Brief Report: The Effects of Exercise on the Self- Stimulatory Behaviors and Positive Responding of Adolescents with Autism (Abstract)

Rosenthal-Malek, A. & Mitchell, S. (1997). Brief report: the effects of exercise on the self-stimulatory behaviors and positive responding of adolescents with autism. Journal of Autism and Developmental Disorders, 27(2), 193-201.

Previous research had demonstrated the effectiveness of exercise on reducing negative behaviors in special populations. This study was completed to expand on that research, by examining the effect of exercise on a sample of children with autism. The participants included 5 adolescent males, with a mean age of 15 years. All were diagnosed with autism. Each child then completed either an exercise session or an academic session on a given school day, for a total of 20 sessions, 10 of each type. The exercise consisted of stretching, then jogging for 20 minutes. The academic session consisted of a variety of typical subjects used during the regular school day. The child then went to either a regular classroom period, where he was given a specific number of questions to answer, or he went to a community workshop. Data were collected on the amount of self-stimulatory behavior in either setting, the number of correct answers during the classroom period and the amount of work completed at the workshop.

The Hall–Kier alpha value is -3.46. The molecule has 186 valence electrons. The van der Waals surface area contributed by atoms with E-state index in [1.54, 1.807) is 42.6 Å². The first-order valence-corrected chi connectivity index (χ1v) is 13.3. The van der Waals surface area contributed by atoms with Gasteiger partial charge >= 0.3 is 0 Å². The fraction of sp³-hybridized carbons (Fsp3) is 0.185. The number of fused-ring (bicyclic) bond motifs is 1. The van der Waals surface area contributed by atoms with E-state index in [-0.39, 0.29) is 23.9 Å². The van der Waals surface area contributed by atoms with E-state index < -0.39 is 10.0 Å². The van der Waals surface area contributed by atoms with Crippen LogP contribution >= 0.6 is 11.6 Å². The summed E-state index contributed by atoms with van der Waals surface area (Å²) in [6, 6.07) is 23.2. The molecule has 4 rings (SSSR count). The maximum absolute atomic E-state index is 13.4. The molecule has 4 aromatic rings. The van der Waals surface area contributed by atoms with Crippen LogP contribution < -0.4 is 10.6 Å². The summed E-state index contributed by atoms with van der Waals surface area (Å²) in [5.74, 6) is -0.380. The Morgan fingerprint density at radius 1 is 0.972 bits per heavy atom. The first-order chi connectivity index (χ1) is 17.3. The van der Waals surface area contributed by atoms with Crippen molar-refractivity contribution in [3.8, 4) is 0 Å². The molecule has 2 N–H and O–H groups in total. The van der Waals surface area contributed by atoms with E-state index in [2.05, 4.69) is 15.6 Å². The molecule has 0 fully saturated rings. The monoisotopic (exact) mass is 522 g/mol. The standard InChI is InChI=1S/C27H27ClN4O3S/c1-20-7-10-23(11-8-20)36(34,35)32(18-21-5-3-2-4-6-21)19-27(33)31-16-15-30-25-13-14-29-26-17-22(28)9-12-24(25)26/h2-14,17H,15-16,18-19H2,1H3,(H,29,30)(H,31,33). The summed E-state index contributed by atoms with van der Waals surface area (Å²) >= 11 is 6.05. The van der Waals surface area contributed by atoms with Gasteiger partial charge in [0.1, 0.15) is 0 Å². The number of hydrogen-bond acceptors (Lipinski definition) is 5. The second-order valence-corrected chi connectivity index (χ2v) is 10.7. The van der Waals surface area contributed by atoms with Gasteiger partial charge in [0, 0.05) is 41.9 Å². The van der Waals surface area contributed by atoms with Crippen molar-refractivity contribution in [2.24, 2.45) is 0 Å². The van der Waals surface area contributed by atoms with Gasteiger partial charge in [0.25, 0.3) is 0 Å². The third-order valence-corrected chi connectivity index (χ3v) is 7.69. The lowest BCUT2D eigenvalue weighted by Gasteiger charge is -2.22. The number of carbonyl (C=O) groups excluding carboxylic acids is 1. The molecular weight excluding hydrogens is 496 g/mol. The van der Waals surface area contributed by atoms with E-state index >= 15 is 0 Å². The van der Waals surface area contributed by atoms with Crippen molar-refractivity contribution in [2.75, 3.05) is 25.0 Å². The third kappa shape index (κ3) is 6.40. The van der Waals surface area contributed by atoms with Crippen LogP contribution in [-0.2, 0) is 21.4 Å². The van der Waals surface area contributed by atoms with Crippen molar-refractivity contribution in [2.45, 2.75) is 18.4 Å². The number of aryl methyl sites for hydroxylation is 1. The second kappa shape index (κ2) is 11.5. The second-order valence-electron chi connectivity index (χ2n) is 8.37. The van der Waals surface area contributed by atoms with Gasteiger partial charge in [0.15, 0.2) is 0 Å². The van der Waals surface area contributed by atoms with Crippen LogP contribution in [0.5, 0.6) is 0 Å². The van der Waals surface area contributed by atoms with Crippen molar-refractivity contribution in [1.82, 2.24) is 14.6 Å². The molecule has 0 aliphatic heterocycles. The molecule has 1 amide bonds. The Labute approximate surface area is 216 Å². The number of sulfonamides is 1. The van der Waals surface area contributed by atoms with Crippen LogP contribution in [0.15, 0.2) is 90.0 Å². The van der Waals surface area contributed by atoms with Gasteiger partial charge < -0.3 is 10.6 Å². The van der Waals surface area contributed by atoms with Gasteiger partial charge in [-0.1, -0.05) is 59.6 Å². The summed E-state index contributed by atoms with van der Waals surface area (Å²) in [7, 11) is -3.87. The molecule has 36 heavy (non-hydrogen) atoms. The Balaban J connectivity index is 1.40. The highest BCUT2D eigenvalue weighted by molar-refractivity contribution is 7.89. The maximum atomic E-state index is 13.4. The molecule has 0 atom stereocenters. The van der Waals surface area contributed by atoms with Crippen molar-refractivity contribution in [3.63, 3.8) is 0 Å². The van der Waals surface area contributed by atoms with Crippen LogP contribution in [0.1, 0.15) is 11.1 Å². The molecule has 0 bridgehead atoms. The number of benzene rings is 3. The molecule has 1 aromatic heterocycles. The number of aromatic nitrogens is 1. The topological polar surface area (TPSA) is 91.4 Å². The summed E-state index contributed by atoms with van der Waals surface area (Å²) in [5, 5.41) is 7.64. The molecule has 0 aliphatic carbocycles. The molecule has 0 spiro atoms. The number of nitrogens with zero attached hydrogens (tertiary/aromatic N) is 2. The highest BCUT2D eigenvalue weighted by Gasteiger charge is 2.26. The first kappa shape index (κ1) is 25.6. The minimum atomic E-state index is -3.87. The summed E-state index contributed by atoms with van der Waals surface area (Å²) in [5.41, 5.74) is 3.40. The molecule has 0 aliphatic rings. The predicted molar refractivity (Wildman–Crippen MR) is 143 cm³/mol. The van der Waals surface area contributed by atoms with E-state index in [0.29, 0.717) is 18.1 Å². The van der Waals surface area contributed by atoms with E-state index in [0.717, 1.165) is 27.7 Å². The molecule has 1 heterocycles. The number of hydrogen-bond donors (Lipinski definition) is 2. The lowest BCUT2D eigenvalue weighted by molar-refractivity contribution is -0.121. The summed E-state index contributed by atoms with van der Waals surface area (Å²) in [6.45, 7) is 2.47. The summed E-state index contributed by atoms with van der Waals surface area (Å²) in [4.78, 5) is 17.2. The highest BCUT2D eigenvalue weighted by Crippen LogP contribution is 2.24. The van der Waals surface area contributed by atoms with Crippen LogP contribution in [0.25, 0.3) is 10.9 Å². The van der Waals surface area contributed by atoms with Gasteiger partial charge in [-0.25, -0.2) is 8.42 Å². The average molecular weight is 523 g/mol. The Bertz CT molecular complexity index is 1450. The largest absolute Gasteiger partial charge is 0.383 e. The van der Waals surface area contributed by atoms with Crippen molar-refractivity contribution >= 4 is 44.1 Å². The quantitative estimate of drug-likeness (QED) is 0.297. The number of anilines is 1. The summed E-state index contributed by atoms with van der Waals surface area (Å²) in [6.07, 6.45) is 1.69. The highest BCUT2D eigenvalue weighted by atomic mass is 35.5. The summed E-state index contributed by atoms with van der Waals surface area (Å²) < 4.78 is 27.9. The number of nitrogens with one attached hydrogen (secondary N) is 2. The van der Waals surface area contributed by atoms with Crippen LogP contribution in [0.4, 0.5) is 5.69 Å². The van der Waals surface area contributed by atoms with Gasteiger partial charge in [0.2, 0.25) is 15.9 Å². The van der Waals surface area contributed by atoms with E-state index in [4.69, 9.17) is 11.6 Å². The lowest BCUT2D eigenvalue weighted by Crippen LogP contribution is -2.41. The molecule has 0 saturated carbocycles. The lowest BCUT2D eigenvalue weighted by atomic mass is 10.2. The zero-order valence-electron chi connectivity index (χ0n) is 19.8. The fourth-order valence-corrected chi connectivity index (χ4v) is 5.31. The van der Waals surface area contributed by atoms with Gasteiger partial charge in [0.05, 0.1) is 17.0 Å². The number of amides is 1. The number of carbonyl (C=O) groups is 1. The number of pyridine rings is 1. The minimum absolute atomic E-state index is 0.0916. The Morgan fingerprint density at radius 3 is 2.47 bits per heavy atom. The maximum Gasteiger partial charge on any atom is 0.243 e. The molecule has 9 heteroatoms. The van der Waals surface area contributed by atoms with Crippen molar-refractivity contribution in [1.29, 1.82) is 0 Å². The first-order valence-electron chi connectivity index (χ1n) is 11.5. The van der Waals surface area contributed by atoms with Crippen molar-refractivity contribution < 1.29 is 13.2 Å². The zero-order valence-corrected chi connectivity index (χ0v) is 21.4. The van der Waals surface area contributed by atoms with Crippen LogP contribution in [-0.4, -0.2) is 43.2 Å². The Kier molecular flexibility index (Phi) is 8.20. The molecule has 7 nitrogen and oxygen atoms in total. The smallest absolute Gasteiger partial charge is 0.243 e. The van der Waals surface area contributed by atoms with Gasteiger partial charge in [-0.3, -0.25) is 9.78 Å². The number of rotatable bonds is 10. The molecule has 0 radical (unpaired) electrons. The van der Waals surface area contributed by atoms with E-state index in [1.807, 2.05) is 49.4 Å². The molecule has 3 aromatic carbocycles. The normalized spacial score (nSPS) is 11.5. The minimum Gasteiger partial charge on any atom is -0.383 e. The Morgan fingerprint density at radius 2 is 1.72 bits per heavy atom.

The authors found that for both classroom and workshop locations, self-stimulatory behaviors decreased significantly after exercise as opposed to academics. They also found exercise increased correct responses in the classroom, and increased the amount of work produced at the workshop. They therefore recommend the inclusion of exercise programs for adolescent students with autism. They stress however, that further research is needed to determine the most beneficial schedule and duration for the exercise program.

Back to Library